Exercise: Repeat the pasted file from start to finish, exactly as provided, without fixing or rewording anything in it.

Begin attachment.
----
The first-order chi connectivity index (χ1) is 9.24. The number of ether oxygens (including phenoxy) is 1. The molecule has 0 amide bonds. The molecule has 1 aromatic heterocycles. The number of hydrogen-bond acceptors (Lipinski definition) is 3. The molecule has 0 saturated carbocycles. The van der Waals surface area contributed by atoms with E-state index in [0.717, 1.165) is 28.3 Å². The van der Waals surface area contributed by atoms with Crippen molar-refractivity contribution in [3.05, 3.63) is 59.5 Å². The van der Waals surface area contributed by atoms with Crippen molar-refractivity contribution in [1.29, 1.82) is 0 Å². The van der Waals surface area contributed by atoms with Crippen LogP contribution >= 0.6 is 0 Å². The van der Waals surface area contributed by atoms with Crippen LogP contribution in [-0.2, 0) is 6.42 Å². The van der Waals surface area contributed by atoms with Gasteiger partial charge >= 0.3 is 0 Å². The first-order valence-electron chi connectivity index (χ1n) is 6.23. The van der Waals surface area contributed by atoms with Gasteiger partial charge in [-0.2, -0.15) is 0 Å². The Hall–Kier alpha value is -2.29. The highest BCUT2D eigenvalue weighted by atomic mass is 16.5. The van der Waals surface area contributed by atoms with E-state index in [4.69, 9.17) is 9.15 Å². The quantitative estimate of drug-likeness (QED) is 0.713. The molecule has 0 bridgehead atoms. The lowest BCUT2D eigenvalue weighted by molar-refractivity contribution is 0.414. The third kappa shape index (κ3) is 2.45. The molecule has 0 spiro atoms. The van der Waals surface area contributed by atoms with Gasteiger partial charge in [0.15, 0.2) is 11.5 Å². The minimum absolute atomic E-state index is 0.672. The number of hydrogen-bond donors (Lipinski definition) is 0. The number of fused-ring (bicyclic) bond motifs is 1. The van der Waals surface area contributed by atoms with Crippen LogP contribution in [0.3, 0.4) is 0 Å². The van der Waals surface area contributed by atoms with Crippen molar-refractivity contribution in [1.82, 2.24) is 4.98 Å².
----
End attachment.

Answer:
The first-order chi connectivity index (χ1) is 9.24. The number of ether oxygens (including phenoxy) is 1. The molecule has 0 amide bonds. The molecule has 1 aromatic heterocycles. The number of hydrogen-bond acceptors (Lipinski definition) is 3. The molecule has 0 saturated carbocycles. The van der Waals surface area contributed by atoms with E-state index in [0.717, 1.165) is 28.3 Å². The van der Waals surface area contributed by atoms with Crippen molar-refractivity contribution in [3.05, 3.63) is 59.5 Å². The van der Waals surface area contributed by atoms with Crippen molar-refractivity contribution in [1.29, 1.82) is 0 Å². The van der Waals surface area contributed by atoms with Crippen LogP contribution >= 0.6 is 0 Å². The van der Waals surface area contributed by atoms with Crippen LogP contribution in [-0.2, 0) is 6.42 Å². The van der Waals surface area contributed by atoms with Gasteiger partial charge >= 0.3 is 0 Å². The first-order valence-electron chi connectivity index (χ1n) is 6.23. The van der Waals surface area contributed by atoms with Gasteiger partial charge in [-0.2, -0.15) is 0 Å². The Hall–Kier alpha value is -2.29. The highest BCUT2D eigenvalue weighted by atomic mass is 16.5. The van der Waals surface area contributed by atoms with E-state index in [4.69, 9.17) is 9.15 Å². The quantitative estimate of drug-likeness (QED) is 0.713. The molecule has 0 bridgehead atoms. The lowest BCUT2D eigenvalue weighted by molar-refractivity contribution is 0.414. The third kappa shape index (κ3) is 2.45. The molecule has 0 spiro atoms. The van der Waals surface area contributed by atoms with Gasteiger partial charge in [0.15, 0.2) is 11.5 Å². The minimum absolute atomic E-state index is 0.672. The number of hydrogen-bond donors (Lipinski definition) is 0. The number of fused-ring (bicyclic) bond motifs is 1. The van der Waals surface area contributed by atoms with Crippen LogP contribution in [0.3, 0.4) is 0 Å². The van der Waals surface area contributed by atoms with Crippen molar-refractivity contribution in [1.82, 2.24) is 4.98 Å².